By Mandi Bierly
December 12, 2011 at 08:24 PM EST
Andrew Schwartz

SPOILER ALERT! If you intend to see New Year’s Eve, stop reading now. If you already have, or won’t (the film opened to a weak $13.7 million), let’s discuss just a few of the annoyingly far-fetched things that happened in the movie.

1. The kitchen at any corporate New Year’s Eve party would never be that calm. Seriously, did Katherine Heigl’s caterer character do all that food by herself? Not at the speed she cut that pineapple. Though, in her defense…

2. A corporate New Year’s Eve party in New York City — especially if we’re talking about a record label — would never be that poorly attended. And no one was at the bar, so the barmaid had time to hit on Josh Duhamel’s character? Really?

3. No way does a straggly haired guy (Ashton Kutcher) without a pass and wearing pajama bottoms talk his way to the stage area of the Times Square ball drop by saying he’s a drummer for the headliner (Jon Bon Jovi’s Jensen). This is post- 9/11 New York, on New Year’s Eve, with a million people near that stage and the world’s eyes watching.

4. Ellen’s Stardust Diner, on Broadway between 50th and 51st, had open tables on New Year’s Eve after the ball dropped? Even if in the film it doesn’t hold a $125-a-head party that night as it does in real life, the movie assumes everyone in Times Square heads home immediately after the ball drops and the only people who want to stop for a bite/mope are Sarah Jessica Parker’s character and her 15-year-old daughter’s friends.

5. I seriously doubt there would be just two couples going into labor in the city of New York on New Year’s Eve.

6. It’s a lesser offense, but there would never be mounds of trash bags close enough to an intersection during the heavy foot-traffic holiday season in New York City for Michelle Pfeiffer’s character to fall into when a car almost hits her.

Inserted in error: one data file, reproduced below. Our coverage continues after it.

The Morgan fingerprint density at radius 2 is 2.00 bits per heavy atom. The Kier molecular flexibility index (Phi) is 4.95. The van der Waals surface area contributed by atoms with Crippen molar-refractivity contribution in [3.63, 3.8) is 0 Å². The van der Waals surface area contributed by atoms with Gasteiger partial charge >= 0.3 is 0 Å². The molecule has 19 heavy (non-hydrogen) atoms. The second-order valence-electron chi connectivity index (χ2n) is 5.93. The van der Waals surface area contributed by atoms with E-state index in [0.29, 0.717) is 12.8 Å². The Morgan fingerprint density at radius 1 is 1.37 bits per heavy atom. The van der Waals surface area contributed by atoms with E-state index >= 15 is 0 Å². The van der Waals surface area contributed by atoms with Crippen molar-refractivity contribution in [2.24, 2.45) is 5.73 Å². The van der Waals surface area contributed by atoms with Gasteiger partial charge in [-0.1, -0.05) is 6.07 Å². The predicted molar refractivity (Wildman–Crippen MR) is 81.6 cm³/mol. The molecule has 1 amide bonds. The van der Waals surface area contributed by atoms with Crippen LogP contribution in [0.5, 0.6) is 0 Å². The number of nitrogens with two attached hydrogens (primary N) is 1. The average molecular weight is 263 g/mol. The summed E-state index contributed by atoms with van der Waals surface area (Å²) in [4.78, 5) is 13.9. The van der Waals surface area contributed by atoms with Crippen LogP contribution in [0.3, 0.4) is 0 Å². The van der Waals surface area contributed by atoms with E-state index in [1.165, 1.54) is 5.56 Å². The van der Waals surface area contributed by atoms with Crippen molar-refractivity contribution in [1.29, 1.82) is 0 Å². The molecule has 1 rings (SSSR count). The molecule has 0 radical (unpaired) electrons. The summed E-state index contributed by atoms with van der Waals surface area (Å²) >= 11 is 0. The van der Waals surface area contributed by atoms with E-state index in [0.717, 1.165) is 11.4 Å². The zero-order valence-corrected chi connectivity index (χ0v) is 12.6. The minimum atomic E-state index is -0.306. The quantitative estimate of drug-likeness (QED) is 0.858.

7. I know there are many families with large age differences between children, but it felt like the 22-year gap between the siblings played by Zac Efron and Sarah Jessica Parker should have been addressed.

8. I don’t know which part of town Duhamel’s character was waiting in for the woman he met the year before to show, but they were the only two people on the street? Shortly after midnight on New Year’s Eve? In New York?

9. Assuming it was Little Italy — because that’s where movie audiences expect you to go for pizza in NYC — that’s a problem, because there are no horse-carriage rides allowed below 34th St. by NYC law. So Sarah Jessica Parker’s character must have paid that guy, who wasn’t already booked on romantic New Year’s Eve, an extra chunk of change.

10. A million people in Times Square, drunk and armed with noisemakers, would be quiet enough that you could hear a pin drop — or Hilary Swank’s character, Vice President of the Times Square Alliance, giving an inspirational speech about how the ball being stuck on its ascension to its perch reminds us all to take time to reflect.

P.S. I have a message in to the real Times Square Alliance to find out if, as in the movie, the real ball would go dark and immobile if one of the lights shorted out. UPDATE: According to Jeff Straus, President of Countdown Entertainment, which co-produces the Times Square festivities, “The Ball is not like a string of Christmas lights… except in the movies… :)”

Your turn!

Read more:

Box office report: ‘New Year’s Eve’ drops the ball with $13.7 million; ‘The Sitter’ can’t fill seats

Owen Gleiberman reviews ‘New Year’s Eve’